Showering. It’s a ritual that most of us take at least a few times a week, whilst some even do it daily. Most of us enjoy a shower and can see the benefits of taking them, but there’s one question that fiercely divides opinion.
How long should we shower for? Some people seem to hop in and out, done after just a handful of minutes, whilst others swear by showering for up to thirty minutes or more. So what is the optimum shower time? Is there one?
Although the most important thing is to make sure you bathe regularly in the first place, the experts say that there is such a thing as too short, or too long, showers. In this article, we’ll be answering the age-old question. How long should a shower take?
How Long Should You Spend In The Shower?
The Center for Disease Control and Prevention (CDC) reports that the average shower in America lasts roughly eight minutes. Happily, according to the experts, that is practically slap bang in the middle of the recommended shower time of five to ten minutes.
The average person, then, spends about the right amount of time in the shower.
Of course, how long you spend in the shower is also determined to a great extent by what you’re doing whilst you’re in there.
Whilst a basic clean and rinse of the body should take no more than ten minutes, performing more complicated personal hygiene tasks, like washing/conditioning your hair or shaving your legs, can take fifteen minutes or more.
These are important tasks in their own right, so if you end up running over 10 minutes to get these things done, don’t worry too much about it.
Can You Shower For Too Long?
The biggest risk is posed by over-showering as opposed to under-showering. Whilst our skin needs water to stay hydrated, long, hot showers can create skin problems, especially for those already suffering with skin conditions like dermatitis or eczema.
The problem with long showers is that showering with hot water for long periods of time actually has the reverse effect of what a shower should do for the skin.
A brief warm shower will hydrate the skin and cleanse it, and combined with the application of a moisturizer after the shower will lock the moisture into the skin, keeping it healthy.
On other hand, whilst a long hot shower might seem like a treat on a cold winter’s morning, you won’t be doing your skin any favors.
Rather than locking moisture in, you’ll be stripping your skin of the natural oils and opening up your pores, which will allow moisture to escape.
The cold, often dry air of winter makes it a particularly bad time to linger in the shower for too long- especially if you suffer from eczema.
Your skin is likely to be especially dry and sensitive at that time of year, and the heat of a long hot shower can damage the skin’s surface and cause inflammation.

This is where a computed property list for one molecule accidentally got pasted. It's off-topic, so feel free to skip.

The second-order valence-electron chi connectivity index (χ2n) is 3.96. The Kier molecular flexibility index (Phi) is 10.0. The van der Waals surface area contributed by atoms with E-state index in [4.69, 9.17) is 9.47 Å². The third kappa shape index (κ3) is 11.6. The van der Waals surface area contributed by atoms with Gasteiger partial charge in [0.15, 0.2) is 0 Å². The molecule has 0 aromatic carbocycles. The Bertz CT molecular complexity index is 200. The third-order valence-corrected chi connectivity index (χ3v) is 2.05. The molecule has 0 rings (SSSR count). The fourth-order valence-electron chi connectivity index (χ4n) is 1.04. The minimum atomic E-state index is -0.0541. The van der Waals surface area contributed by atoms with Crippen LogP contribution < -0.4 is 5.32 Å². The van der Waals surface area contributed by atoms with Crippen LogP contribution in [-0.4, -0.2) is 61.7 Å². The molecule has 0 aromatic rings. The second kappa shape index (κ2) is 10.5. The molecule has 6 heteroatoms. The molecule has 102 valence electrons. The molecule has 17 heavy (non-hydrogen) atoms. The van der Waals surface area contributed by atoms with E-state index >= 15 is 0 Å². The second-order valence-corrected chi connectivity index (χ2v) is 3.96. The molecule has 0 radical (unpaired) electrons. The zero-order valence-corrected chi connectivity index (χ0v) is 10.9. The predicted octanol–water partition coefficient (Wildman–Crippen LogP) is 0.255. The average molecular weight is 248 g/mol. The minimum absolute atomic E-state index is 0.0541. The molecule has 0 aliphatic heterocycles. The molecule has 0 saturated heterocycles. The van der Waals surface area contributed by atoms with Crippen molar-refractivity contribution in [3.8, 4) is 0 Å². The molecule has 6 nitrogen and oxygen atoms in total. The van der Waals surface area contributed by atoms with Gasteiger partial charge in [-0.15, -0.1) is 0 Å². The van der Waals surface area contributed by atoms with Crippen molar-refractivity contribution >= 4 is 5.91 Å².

If you’re environmentally conscious, too, it’s worth noting that shorter showers are better for the environment. They use less energy to warm the water (in the case of hot showers) and are much more efficient in terms of water usage.
Can You Shower For Too Short A Time?
Whilst over-showering can damage your skin, under-showering is not without its consequences either. Unsurprisingly, the biggest risk associated with not showering for long enough is inadequately cleaning the skin.
Every human has a host of organisms and bacteria that live on the skin, known as normal flora, that are actually there to help protect our skin.
Nonetheless, not showering for long enough can tilt the balance too far in favor of these organisms and lead to the overgrowth of bacteria and flora on the skin.
One result is to increase the chances of skin infections. However, another outcome of consistently under-showering is the risk of developing body odor.
No one wants to gain a reputation for smelling, so if you want to avoid this you should dedicate at least five minutes to each shower session.
Does Shower Temperature Matter?
We’ve hinted at it so far, but you’ll probably not be surprised to learn that the temperature of the showers you take matters. In truth, there are benefits to hot, warm, and cold showers.
Scalding hot showers, as we’ve already established, aren’t great for your skin, stripping its natural defenses and leading to dry and itchy skin. It’s worth noting that this is an issue that becomes more pronounced with age as the skin thins.
However, the steam generated by a hot shower can be great for dealing with a cold or a chesty cough by loosening the mucus blocking your airways.
Warm showers have the effect of soothing the skin, and are much better for people with skin conditions than hot showers. They also help to keep the water bill down.
Cold showers are a great way to cool off on a hot day, can calm aggravated or itchy skin, can help reduce muscle pains and soreness, and perhaps most importantly, can jolt you awake in the morning!
How Often Should You Shower?
Of course, how long you actually stand underneath the showerhead is only a small part of the calculation. You also need to give some thought to how often you shower. For the vast majority of people, once a day or once every other day is fine.
However, it goes without saying that playing sports or partaking in other strenuous physical activities may merit more than one shower a day to clean the body of sweat.
A shower should take between five and ten minutes. Overshowering can strip your skin of natural oils and dry out the skin, whilst showering for less than five minutes may not clean the skin thoroughly enough to prevent body odor and other side effects.
Warm or lukewarm water is preferred as it is less harsh on the skin than hot water. Shorter (though not too short!) and cooler showers also have the added benefit of being better for the environment.